At the beginning of October, I remember one of my daily phone calls with my mom who was going in to see her doctor about some pain in her pelvic region that had arisen and was worsening with time. She said they'd be checking for an infection in her bladder with no implication that it could be anything worse than that. After I hung up with her, I sobbed.
I remember telling myself how silly it was to be so emotional over something I knew nothing of. After all, it was only a month prior that they had decided to end her chemotherapy treatments, which had really been quite successful in shrinking cancer growth in her organs. But it was that moment that I realized that the reality was that it was only a matter of time before the cancer growth accelerated and spread without any continued treatment. I knew then what it was that I feared, and that was a tough pill to swallow.
After "good" news of an infection, and several days on antibiotics, the pain did not subside. She went back for an ultrasound which showed ascites, as well as a new mass 7x8 cm on her uterus - both undoubtedly culprits of her pelvic pain.
Then, the first week of November, she made the decision to begin hospice care. The boys and I paid Indiana a visit that second weekend and could see the dramatic change firsthand. We had been there only 8 weeks earlier where my mom had seemed relatively well.
It was during that visit, upon arrival to the Indy airport, that Owen couldn't wait to reveal our week-old secret that he was going to have a baby sister. The next day, my mom took us out shopping for baby girl. That weekend, she also made us chicken n' noodles, went on nature walks, played baseball, "punked" trees, took us out for Pizza King, and spent the gorgeous weekend outdoors watching Brooks explore and Owen play soccer, baseball, and basketball.
So to spend this visit mostly at her bedside was difficult. The extensive amounts of medication that was now a part of her daily lifestyle made it hard for her to stay awake and alert for any extended period of time. Even though sleep consumed her days, Owen had no problem climbing right up into bed with her, drawing picture after picture, and talking her ear off while she would nod in and out of sleep. My heart aches remembering how difficult it was to leave her this visit.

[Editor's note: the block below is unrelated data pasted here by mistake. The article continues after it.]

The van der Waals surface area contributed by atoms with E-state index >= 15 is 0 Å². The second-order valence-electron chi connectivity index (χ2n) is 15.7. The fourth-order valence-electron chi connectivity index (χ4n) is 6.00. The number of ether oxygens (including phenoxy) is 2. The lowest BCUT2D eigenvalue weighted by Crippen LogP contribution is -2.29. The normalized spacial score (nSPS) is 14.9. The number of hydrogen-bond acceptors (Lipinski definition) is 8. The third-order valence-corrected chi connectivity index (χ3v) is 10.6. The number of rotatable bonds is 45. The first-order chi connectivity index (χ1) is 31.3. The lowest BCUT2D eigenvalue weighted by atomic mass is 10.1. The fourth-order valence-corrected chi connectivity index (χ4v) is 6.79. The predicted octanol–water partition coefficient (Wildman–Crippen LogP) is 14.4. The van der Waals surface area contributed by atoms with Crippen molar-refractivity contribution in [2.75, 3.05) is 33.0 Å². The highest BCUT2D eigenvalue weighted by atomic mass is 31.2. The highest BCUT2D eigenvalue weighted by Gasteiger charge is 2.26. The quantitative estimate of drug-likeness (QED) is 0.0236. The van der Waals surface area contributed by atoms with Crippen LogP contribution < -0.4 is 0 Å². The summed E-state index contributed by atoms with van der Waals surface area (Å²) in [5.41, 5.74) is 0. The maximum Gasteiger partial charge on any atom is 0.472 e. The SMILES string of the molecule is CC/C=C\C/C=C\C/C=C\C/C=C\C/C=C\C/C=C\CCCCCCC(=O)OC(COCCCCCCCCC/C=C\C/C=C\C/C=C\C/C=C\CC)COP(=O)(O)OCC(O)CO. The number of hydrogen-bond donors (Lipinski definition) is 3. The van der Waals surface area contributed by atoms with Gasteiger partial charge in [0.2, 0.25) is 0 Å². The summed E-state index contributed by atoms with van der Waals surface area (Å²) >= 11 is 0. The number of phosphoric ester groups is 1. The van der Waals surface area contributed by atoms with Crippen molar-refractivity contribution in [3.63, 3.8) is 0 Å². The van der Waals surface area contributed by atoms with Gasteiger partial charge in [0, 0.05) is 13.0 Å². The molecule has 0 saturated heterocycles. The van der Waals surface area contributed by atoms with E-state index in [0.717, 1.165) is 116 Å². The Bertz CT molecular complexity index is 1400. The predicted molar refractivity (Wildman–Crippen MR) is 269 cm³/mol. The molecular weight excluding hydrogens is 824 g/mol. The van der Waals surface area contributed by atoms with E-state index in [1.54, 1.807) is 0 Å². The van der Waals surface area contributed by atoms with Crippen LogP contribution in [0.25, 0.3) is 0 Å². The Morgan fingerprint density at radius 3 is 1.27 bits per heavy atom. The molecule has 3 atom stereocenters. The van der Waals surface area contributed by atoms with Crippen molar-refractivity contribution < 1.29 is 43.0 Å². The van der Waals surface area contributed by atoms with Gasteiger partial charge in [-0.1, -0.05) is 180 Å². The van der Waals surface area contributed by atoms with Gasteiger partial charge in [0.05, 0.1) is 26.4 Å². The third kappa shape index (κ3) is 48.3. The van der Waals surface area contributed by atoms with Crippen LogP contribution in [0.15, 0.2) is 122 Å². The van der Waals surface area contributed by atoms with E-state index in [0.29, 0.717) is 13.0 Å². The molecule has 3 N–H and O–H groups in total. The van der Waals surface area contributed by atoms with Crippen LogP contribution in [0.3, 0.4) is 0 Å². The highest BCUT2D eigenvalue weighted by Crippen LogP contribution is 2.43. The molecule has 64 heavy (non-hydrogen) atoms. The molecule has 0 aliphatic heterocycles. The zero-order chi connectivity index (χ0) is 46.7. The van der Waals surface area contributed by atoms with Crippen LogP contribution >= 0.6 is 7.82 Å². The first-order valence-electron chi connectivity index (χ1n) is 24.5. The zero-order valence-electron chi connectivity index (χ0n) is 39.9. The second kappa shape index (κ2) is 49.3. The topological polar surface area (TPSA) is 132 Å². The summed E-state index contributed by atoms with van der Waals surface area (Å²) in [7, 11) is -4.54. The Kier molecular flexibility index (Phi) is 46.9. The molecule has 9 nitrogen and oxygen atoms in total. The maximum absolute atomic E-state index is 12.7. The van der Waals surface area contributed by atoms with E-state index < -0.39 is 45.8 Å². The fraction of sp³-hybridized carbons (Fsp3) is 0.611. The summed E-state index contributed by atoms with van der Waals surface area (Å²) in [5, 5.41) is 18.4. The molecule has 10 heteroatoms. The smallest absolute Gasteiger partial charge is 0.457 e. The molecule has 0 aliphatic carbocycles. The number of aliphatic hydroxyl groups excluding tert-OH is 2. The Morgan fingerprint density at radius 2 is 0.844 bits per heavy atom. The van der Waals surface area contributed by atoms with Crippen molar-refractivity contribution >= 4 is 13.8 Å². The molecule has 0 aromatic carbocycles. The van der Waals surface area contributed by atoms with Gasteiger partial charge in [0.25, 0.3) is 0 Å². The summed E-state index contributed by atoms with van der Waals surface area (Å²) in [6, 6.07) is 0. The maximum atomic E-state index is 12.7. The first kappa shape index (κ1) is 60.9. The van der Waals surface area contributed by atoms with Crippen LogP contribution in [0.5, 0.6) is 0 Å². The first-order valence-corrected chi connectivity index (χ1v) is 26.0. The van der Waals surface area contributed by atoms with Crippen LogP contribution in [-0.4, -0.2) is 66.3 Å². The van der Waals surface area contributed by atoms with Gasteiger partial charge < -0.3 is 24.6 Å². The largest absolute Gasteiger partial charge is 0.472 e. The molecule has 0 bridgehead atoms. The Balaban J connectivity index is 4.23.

Then 15 days later, on the morning of November 26, Colby, the boys, the dogs, and I loaded into the Acadia a day earlier than scheduled to head for Indiana. It was a cold day, and we ran into some snowy weather on our drive, along with the thousands of others on the road headed to their Thanksgiving destinations. Meanwhile, Colby and I were keeping a running list of things our 4.5 year old had to whine about. It was already the longest trip to Indiana we had made to date. A couple of hours before our arrival, I received a phone call to prepare me and my family for what we'd be arriving to - my sweet momma who was now mostly unresponsive. When we arrived, it was late, and we had to get the boys to bed. But when Owen touched her hand to say goodnight, she perked up for a few brief seconds to say hi to him and smile. Man, did she love my Owen. After finishing putting the two boys to bed, I came back down to hold her hand and sit with her until she took her last breath only an hour and a half after our arrival.
I know she was waiting on us. I'm so thankful she did. But boy do I miss my mommy.
"I think the hardest part about losing someone isn't having to say goodbye, but rather learning to live without them."